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Best Books 2014: Sarah Bradley

Best Books 2014 Best Books 2014 Sarah Bradley Best Books picks from writer and photo-eye Blog Editor Sarah Bradley.

By Robin Maddock

This book is delightful and playful while capturing intrigue and a Noir-like tension. A bit narrative, a bit abstract, and a lot of great pictures of its three subjects: ping-pong ball, sheet of paper and spilt milk.
By Alejandro Cartagena

Brilliant design animates a series that could have been monotonous in book form. Instead, it is full of life and movement.

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By Paul Graham

A little treasure of a book that feels wonderful in the hand and is cleverly designed to mimic the exhibition  gold page edges mirroring the gold frames, highly varnished images appearing on the page in relation to their height on the wall  rainbows at the top of pages, Graham’s sleeping partner in the center, and pawn shop at the bottom.
By Darren Almond
Torch Press

I don’t typically connect with work like this, but I adore this book. The softness of these images, the depth of their subtle hues and the tinted blank pages really stick with me.
By Hiroshi Watanabe
Daylight Books/Tosei-Sha

This understated series of thoughtfully paired photographs manages to hit on the fear and dread of life while naturally finding balancing with exceptional beauty and subtle humor.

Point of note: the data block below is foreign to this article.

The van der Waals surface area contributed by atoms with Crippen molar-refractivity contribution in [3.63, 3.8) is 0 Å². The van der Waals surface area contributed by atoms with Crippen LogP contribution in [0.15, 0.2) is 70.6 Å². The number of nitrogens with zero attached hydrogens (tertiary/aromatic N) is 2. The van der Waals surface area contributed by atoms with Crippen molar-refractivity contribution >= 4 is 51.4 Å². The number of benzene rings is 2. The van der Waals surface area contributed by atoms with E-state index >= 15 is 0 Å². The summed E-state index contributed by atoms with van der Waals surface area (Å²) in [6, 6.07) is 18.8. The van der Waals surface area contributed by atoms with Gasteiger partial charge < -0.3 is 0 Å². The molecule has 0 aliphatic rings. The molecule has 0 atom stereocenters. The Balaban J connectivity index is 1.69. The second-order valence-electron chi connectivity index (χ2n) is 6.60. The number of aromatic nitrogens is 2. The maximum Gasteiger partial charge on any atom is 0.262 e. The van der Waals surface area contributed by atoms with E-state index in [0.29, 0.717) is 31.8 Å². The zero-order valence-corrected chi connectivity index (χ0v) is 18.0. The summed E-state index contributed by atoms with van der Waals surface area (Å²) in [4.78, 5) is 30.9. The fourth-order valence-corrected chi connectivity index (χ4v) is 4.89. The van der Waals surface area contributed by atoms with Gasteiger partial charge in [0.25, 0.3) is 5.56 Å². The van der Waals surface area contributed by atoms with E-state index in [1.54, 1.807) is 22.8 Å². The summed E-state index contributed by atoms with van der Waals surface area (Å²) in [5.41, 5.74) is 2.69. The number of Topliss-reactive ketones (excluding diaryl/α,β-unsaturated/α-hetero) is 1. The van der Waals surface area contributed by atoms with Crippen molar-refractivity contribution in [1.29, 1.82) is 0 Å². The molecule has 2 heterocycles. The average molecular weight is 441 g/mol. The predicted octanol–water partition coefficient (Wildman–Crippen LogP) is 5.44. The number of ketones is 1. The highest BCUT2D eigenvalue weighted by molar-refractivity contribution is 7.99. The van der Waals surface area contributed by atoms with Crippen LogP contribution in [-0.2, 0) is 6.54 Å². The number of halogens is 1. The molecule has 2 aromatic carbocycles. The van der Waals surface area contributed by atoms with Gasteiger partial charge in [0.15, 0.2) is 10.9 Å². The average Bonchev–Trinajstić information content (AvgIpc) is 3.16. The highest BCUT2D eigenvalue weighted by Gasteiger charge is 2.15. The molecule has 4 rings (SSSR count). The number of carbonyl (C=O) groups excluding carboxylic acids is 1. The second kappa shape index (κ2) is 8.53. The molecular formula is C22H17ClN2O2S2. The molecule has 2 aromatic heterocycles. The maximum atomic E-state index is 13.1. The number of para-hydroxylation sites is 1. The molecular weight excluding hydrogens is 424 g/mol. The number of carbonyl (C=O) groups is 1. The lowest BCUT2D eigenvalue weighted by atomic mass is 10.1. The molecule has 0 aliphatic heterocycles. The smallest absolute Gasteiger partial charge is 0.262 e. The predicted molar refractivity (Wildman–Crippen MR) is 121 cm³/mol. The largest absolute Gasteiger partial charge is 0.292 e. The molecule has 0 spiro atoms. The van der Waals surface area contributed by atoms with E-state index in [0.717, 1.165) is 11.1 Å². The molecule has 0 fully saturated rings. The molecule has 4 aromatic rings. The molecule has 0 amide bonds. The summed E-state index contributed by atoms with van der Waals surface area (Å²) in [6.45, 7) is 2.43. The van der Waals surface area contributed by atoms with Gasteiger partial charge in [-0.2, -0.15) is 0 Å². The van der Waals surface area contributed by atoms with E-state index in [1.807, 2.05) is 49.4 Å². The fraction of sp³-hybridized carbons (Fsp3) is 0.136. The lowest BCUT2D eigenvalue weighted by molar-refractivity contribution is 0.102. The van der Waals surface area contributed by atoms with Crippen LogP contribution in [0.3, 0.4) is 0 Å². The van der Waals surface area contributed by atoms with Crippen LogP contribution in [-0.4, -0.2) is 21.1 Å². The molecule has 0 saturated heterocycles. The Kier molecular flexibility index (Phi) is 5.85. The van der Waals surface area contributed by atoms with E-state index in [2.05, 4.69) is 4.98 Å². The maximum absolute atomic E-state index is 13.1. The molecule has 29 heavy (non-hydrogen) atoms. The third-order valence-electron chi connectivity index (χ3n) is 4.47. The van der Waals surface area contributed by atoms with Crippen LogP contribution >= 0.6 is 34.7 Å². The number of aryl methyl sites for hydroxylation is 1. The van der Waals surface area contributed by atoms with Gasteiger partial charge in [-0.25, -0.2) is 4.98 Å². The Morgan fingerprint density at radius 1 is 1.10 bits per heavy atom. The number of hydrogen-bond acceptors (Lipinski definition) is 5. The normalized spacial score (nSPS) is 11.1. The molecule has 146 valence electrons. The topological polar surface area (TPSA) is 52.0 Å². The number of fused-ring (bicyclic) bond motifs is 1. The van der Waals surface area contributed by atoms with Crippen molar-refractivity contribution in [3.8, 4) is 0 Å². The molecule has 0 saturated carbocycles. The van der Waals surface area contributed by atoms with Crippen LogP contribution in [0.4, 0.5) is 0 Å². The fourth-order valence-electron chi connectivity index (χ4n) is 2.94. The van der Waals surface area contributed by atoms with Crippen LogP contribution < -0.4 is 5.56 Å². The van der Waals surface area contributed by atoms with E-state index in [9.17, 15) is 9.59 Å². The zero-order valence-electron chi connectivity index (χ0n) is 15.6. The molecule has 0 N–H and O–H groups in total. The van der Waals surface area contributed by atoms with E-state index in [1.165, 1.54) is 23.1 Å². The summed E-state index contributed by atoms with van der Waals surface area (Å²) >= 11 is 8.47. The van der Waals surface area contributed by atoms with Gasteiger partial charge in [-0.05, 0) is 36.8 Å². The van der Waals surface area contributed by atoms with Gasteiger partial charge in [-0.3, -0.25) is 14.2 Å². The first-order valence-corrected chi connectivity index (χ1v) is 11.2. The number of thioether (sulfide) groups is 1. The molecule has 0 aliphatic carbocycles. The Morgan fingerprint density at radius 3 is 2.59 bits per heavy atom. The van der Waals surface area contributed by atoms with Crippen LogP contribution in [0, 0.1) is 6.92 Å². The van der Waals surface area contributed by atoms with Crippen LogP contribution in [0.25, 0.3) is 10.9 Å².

By David Magnusson
Max Ström

This work and book is so perfectly placed on the line separating opinions on this subject that it is readable in either direction. To me it’s creepy, and an amazing balancing act.
By Sara Skogen Teigen

I love the rawness of sketchbooks. And this is a particularly interesting one, reproduced in wonderful detail.
By Mikhail Subotzsky & Patrick Waterhouse

I haven’t spent enough time with this book, but it’s impressive not only in volume but in the quality of the materials. It seems endless, just as it should.
By Johan Rosemunthe
SPBH Editions

I’m not totally sold on the passages from a 19th century text on alchemey, but the enigmatic images and photo capitons, creative design and somehow tactile color make this book something special. It almost glows.
Edit by Timothy Prus
AMC Books

A play about the rise and fall of humanity, as represented by a collection of 19th century microscope slides. It’s as ridiculous and brillant as it sounds.

Sarah Bradley is a writer, sculptor and costumer, as well as Editor of photo-eye Blog. Some of her work can be found on her website

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